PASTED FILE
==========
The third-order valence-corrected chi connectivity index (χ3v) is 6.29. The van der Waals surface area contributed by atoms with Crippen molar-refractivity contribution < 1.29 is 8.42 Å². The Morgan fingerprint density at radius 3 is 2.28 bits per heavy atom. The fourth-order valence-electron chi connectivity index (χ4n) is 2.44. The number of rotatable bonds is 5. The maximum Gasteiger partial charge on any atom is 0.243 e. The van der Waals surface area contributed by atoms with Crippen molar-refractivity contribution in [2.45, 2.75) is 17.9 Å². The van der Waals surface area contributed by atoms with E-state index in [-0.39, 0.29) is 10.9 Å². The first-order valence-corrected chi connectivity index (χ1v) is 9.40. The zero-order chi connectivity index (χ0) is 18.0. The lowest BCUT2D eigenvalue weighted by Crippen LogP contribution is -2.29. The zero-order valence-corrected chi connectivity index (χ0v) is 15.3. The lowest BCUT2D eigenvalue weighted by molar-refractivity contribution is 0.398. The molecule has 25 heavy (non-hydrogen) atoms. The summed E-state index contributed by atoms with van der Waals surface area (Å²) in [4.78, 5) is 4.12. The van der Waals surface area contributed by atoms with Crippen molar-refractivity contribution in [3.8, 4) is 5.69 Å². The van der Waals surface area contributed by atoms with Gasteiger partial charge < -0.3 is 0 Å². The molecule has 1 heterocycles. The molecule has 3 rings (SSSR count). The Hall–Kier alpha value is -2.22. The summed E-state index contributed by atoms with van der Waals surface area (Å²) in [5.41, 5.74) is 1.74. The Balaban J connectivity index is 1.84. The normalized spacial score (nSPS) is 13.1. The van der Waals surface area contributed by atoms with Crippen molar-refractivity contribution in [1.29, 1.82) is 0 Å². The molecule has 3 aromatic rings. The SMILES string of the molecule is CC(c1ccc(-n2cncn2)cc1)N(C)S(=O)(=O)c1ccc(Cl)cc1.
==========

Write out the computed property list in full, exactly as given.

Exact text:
The third-order valence-corrected chi connectivity index (χ3v) is 6.29. The van der Waals surface area contributed by atoms with Crippen molar-refractivity contribution < 1.29 is 8.42 Å². The Morgan fingerprint density at radius 3 is 2.28 bits per heavy atom. The fourth-order valence-electron chi connectivity index (χ4n) is 2.44. The number of rotatable bonds is 5. The maximum Gasteiger partial charge on any atom is 0.243 e. The van der Waals surface area contributed by atoms with Crippen molar-refractivity contribution in [2.45, 2.75) is 17.9 Å². The van der Waals surface area contributed by atoms with E-state index in [-0.39, 0.29) is 10.9 Å². The first-order valence-corrected chi connectivity index (χ1v) is 9.40. The zero-order chi connectivity index (χ0) is 18.0. The lowest BCUT2D eigenvalue weighted by Crippen LogP contribution is -2.29. The zero-order valence-corrected chi connectivity index (χ0v) is 15.3. The lowest BCUT2D eigenvalue weighted by molar-refractivity contribution is 0.398. The molecule has 25 heavy (non-hydrogen) atoms. The summed E-state index contributed by atoms with van der Waals surface area (Å²) in [4.78, 5) is 4.12. The van der Waals surface area contributed by atoms with Crippen molar-refractivity contribution in [3.8, 4) is 5.69 Å². The van der Waals surface area contributed by atoms with Gasteiger partial charge < -0.3 is 0 Å². The molecule has 1 heterocycles. The molecule has 3 rings (SSSR count). The Hall–Kier alpha value is -2.22. The summed E-state index contributed by atoms with van der Waals surface area (Å²) in [5.41, 5.74) is 1.74. The Balaban J connectivity index is 1.84. The normalized spacial score (nSPS) is 13.1. The van der Waals surface area contributed by atoms with Crippen molar-refractivity contribution in [1.29, 1.82) is 0 Å². The molecule has 3 aromatic rings. The SMILES string of the molecule is CC(c1ccc(-n2cncn2)cc1)N(C)S(=O)(=O)c1ccc(Cl)cc1.